Texas Drone Law Faces Constitutional Challenges

Texas’ drone law, the “Use of Unmanned Aircraft,” is being challenged by press organizations and photographers for alleged violations of the First Amendment. The law prohibits the capture of images of a person or property while conducting “surveillance.” It takes it a step further and makes it a crime to use the images captured during … Continue Reading

Massachusetts Ballot Question 1 Still on the Forefront as Automakers Sue to Block its Implementation

A group of automakers through the Alliance for Automotive Innovation is suing Massachusetts in federal court to block the new ‘Right to Repair’ law that passed on November 3rd. This law was known as “Question 1” to Massachusetts residents hitting the polls earlier this month.  As we discussed in our prior blog post, the new … Continue Reading

New Canadian Privacy Legislation on the Horizon

This week, the Canadian government proposed new legislation in Bill C-11, or the Digital Charter Implementation (the ACT), which includes some hefty fines for companies for violations – up to 5 percent of their revenue or C$25 million, whichever is higher. The Act would increase protections for Canadians’ personal information by giving citizens more control … Continue Reading

REMINDER: Renew your Drone Registrations

The Federal Aviation Administration (FAA) issued a reminder this week for all those whose drone registrations expire next month. If an individual or business registered a drone directly with the FAA through its DroneZone, you should log into your account to renew your registration. If you registered using a third-party service, you should contact that … Continue Reading

The Effect of a Biden-Harris Presidency on Privacy in the U.S.

How will a Biden-Harris presidency affect the U.S. privacy landscape? Let’s take a look. Federal Privacy Legislation On both sides of the political aisle there have been draft proposals in the last 18 months on federal privacy legislation. In September, movement actually happened on federal privacy legislation with the U.S. Setting an American Framework to … Continue Reading

Walmart and Self-Driving Delivery Cars

Walmart announced that it will begin experimenting with self-driving cars in a pilot program with General Motors-backed Cruise (a tech start-up with electric, self-driving cars) to deliver groceries and other products to neighborhoods in Phoenix, Arizona. The program will launch in 2021. The fleet of cars will use electricity from renewable resources to curb carbon … Continue Reading

Fresh Produce Delivered Right to Your Door…By Drone

While drone deliveries have been tested for medical supplies, e-commerce/package delivery, and even pizza right from the oven, there are other, seemingly endless possibilities for delivery by drone. Recently, Reliable Robotics Corp. (Reliable Robotics) and Giumarra Companies (Giumarra), a distributor of fresh produce in California, joined forces to launch an automated flight test program to … Continue Reading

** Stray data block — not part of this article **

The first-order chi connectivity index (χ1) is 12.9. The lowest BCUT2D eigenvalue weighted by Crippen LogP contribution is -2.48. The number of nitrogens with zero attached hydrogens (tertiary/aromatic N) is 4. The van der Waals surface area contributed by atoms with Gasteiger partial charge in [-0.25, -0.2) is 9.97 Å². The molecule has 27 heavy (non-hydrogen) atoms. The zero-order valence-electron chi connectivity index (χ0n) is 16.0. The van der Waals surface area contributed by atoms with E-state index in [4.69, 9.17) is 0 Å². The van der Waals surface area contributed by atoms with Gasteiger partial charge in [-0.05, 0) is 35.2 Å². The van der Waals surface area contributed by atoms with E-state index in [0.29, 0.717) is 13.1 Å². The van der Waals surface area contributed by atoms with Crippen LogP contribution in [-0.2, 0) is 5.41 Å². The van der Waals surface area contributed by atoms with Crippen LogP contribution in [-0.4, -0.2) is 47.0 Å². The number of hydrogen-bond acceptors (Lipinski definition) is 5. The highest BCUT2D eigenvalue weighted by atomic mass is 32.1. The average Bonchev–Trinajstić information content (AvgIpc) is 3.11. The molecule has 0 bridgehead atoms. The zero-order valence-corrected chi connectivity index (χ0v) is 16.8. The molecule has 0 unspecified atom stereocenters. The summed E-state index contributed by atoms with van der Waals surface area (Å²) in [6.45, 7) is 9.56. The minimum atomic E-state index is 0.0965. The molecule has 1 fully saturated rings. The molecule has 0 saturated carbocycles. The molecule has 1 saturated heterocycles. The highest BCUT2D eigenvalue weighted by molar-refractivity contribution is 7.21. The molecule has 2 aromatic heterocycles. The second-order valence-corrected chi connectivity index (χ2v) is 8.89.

Guidance on Using Drones for Real Estate and Construction in Dense Cities: How Much Does the Public Value Privacy? (Part II)

As our previous post stated, the commercial use of drones, or small unmanned aerial systems (sUAS), for urban real estate and construction has gained some traction with the passage of the New York City Council’s bill requiring the Department of Buildings (DOB) to study the feasibility of using sUAS to inspect building facades. With this new bill, … Continue Reading

Mid-Year Report on CCPA Trends

DataGrail recently released a mid-year report on trends related to the California Consumer Privacy Act (CCPA) and how it has affected consumers and businesses. The report indicates that consumers are regularly opting out of the sale of their personal information, with the “do not sell” right being the most exercised right, occurring 48 percent of … Continue Reading

Singapore Company Introduces Drones to Urban Building Inspection

Singapore analytics and acoustic solutions company H3 Zoom.AI’s founder, Shaun Koo, began using drones for building inspection and facilities management after realizing that the city’s highly urban landscape was “overdue for digital technology disruption.” For example, traditional building facade inspection involves workers tethered to ropes or on gondola lifts, scaling high and/or remote areas to … Continue Reading

ViSalus to Pay $925 Million Award for Alleged TCPA Violations

Last month, an Oregon federal judge refused ViSalus’ request to decrease the $925 million jury award against it for its alleged violations of the Telephone Consumer Protection Act (TCPA). ViSalus, a health supplement maker, allegedly made approximately 1.8 million unsolicited robocalls. This award came after ViSalus decided not to settle the class action and face … Continue Reading